Mass Effect 3 begins with an ancient race of intergalactic baddies known as Reapers destroying Earth. Every 50,000 years or so, the Reapers swoop in and destroy all advanced sapient life. This time around, Commander Shepard and his Scooby Gang are hell-bent on defeating the Reapers. Along the way, Shepard will have to end centuries-old conflicts, right ancient wrongs, and unite the galaxy to build the largest armada ever seen.
Series review:Marble Hornets Season 2 begins with our protagonist Jay waking up in a hotel seven months after Season 1 with no idea of how he got there, or what happened since entry 26. He and a girl named Jessica are the only tenants in the hotel, and Jay soon learns that Jessica has also forgotten how she got there. Jay later finds footage that he shot in the missing seven months, and he begins to piece together what has happened to him, and those in his proximity.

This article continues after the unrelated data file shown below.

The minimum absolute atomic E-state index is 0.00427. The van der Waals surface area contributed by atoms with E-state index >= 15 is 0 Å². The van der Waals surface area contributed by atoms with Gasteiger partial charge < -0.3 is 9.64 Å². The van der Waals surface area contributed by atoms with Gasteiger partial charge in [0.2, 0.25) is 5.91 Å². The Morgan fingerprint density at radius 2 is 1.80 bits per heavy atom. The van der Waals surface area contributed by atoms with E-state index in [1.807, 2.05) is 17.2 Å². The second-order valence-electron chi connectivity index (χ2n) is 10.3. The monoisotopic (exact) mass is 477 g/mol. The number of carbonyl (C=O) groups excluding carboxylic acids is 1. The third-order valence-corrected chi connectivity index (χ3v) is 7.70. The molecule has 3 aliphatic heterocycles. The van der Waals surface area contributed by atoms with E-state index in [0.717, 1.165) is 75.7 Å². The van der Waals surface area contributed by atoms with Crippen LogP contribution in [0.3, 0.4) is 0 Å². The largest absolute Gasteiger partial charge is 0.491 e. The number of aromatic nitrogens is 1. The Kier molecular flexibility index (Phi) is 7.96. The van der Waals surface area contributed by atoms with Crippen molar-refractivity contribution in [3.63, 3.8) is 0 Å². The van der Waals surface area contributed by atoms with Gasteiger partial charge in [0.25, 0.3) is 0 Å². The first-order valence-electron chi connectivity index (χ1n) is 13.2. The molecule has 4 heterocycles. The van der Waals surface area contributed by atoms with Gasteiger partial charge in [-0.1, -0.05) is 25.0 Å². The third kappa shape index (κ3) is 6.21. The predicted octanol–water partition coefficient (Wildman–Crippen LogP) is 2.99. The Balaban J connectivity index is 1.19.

Release Date: October 4, 2011 Developed by: From Software Published by: Namco/Bandai Games Rating: Mature Genre: Third Person Hack-and-Slash RPG. Platforms: PS3, Xbox 360 Score:
As the spiritual sequel to Demon’s Souls, Dark Souls had big shoes to fill. Demon’s Souls was a sleeper hit of 2009, its crippling difficulty and innovative online play quickly creating ripples through the gaming community. From Software, not content with releasing more of the same, set out to create a game that built on the innovations of the original. Not only has Dark Souls filled the shoes of its older brother, it has surpassed its sibling in almost every aspect.